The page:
13  Muscular.  Nutrient to humerus.  Profunda brachii  Superior ulnar collateral.  Inferior ulnar collateral. Brachial Artery: Branches

14 Branches of Brachial Artery Deep brachial (profunda brachii): – Anastomoses with radial recurrent.

15 Branches of Brachial Artery Nutrient humeral artery. Superior ulnar collateral: – Runs with ulnar nerve. – Passes posterior to medial epicondyle. – Anastomoses with posterior ulnar recurrent artery.

16 Branches of Brachial Artery Nutrient humeral artery. Inferior ulnar collateral: – Passes anterior to medial epicondyle. – Anastomoses with anterior ulnar recurrent artery.

17 Brachial Artery Runs medial to median nerve in upper part of arm. Runs lateral to median nerve in lower part of arm. Passes deep to bicipital aponeurosis lateral to median nerve and medial to bicipital tendon.

18 Brachial Artery Branches into radial and ulnar arteries.

19 Radial Artery Gives off radial recurrent to radial collateral from deep brachial. Enters wrist and hand to form deep palmar arch.

20 Ulnar Artery Gives off common interosseous artery (trunk) near its origin. Runs through antebrachium with ulnar nerve. Enters wrist and hand to form superficial palmar arch.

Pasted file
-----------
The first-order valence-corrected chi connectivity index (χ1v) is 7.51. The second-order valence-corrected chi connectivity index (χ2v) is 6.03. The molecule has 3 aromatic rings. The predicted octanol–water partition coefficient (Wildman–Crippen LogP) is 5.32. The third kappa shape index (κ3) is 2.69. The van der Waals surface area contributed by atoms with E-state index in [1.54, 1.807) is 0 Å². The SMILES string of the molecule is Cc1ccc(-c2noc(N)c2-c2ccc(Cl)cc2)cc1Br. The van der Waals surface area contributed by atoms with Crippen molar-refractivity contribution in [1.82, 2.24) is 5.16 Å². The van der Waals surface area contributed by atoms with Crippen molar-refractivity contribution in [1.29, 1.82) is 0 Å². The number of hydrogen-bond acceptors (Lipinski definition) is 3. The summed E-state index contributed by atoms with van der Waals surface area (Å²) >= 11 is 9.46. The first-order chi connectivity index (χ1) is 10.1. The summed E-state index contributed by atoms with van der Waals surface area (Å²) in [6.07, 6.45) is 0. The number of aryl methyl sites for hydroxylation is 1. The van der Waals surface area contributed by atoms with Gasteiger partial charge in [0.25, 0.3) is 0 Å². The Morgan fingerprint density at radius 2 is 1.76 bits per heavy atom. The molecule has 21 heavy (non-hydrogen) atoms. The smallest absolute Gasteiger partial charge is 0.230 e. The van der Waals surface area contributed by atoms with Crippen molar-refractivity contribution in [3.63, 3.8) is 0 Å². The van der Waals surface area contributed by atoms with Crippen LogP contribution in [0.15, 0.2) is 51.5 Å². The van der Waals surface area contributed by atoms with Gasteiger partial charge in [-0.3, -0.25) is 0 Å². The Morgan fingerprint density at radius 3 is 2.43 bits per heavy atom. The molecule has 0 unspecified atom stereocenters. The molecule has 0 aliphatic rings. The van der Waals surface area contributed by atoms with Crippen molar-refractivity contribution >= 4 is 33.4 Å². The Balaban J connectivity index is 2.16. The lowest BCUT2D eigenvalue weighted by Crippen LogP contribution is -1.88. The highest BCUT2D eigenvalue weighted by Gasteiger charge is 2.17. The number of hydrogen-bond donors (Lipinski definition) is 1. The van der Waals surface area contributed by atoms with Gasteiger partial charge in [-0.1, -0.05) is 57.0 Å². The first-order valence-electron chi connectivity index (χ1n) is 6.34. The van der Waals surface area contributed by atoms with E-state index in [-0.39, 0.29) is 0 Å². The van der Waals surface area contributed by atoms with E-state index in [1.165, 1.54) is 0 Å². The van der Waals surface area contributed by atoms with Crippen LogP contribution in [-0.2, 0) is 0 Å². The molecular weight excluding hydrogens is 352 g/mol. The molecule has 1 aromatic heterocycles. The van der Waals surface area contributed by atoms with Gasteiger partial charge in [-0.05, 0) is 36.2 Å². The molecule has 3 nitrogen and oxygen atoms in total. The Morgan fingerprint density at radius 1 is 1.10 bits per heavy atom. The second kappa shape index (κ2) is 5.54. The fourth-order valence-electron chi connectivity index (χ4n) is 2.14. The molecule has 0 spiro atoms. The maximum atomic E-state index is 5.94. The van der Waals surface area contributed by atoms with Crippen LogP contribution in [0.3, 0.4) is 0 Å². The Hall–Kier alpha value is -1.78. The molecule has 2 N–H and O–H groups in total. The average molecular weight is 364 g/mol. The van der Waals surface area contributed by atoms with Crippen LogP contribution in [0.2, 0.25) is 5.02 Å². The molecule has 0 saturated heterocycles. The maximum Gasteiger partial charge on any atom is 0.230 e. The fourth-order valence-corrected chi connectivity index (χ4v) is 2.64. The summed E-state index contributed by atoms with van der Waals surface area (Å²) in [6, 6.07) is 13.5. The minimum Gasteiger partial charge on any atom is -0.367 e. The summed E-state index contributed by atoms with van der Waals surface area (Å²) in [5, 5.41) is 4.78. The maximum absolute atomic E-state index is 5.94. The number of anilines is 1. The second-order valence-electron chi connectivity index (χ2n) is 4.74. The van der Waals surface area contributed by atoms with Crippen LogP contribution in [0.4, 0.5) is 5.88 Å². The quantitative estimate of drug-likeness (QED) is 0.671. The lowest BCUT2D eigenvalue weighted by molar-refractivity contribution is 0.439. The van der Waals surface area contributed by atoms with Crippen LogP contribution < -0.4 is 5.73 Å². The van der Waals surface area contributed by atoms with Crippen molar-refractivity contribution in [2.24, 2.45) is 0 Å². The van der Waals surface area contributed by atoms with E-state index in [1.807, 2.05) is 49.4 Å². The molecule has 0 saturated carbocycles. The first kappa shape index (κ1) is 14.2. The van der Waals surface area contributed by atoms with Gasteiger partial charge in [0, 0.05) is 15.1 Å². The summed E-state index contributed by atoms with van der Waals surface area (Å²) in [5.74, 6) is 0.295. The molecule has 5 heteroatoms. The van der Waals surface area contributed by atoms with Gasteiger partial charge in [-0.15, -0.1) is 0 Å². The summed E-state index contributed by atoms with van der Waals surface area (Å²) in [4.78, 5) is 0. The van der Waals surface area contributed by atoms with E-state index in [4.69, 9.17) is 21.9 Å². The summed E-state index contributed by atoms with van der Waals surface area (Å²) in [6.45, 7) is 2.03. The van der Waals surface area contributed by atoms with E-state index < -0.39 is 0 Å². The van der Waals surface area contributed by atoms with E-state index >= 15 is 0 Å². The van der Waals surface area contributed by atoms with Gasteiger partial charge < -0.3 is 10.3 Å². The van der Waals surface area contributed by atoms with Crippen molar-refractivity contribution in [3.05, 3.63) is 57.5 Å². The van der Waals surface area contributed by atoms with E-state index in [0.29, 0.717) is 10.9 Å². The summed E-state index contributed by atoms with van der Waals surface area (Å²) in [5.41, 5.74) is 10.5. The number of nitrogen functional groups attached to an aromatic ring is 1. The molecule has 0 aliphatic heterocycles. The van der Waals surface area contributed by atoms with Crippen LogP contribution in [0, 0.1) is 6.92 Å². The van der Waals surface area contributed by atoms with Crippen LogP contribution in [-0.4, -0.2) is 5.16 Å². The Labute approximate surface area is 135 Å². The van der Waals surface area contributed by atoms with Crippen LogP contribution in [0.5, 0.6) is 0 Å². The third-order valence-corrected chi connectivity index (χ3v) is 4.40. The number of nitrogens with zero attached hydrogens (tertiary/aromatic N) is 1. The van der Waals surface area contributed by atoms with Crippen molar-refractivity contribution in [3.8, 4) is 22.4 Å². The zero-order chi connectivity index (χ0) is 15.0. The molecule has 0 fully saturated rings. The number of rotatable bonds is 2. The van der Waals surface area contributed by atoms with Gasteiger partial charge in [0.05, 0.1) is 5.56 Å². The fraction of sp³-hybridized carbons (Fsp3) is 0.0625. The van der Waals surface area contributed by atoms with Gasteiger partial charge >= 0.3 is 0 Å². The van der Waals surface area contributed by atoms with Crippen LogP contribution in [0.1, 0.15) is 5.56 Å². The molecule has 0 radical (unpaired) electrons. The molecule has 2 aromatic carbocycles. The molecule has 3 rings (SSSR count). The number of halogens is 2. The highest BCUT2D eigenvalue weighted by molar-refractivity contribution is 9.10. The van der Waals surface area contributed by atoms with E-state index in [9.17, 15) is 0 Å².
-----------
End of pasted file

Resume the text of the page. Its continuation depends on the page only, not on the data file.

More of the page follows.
21 Ulnar Artery Common interosseous artery gives off anterior and posterior interosseous arteries: – Run on either side of the interosseous membrane in the antebrachium.

22  Muscular.  Recurrent branch for anastomosis around the elbow joint.  Common interosseous artery, which gives anterior and posterior interosseous arteries.  Branch to anastomoses around the wrist joint. Ulnar Artery: Branches

23 The Radial Artery Radial artery  The smaller of the two terminal branches of the brachial artery.  Begins in the cubital fossa at the level of neck of radius.  Descends downward and laterally.  Leaves the forearm by winding around the lateral aspect of the wrist to reach the dorsum of the hand.

24 Radial Artery: Branches  Muscular  Recurrent branch for anastomosis around the elbow joint.  Superficial palmar branch, joins the ulnar artery to form the superficial palmar arch.

25 Ulnar artery  Ulnar artery:  Enters the hand: anterior to the flexor retinaculum, on the lateral side of the ulnar nerve and pisiform bone.  Gives a deep branch.  Continue as the superficial palmar arch. Arteries of the Palm FR Superficial palmar arch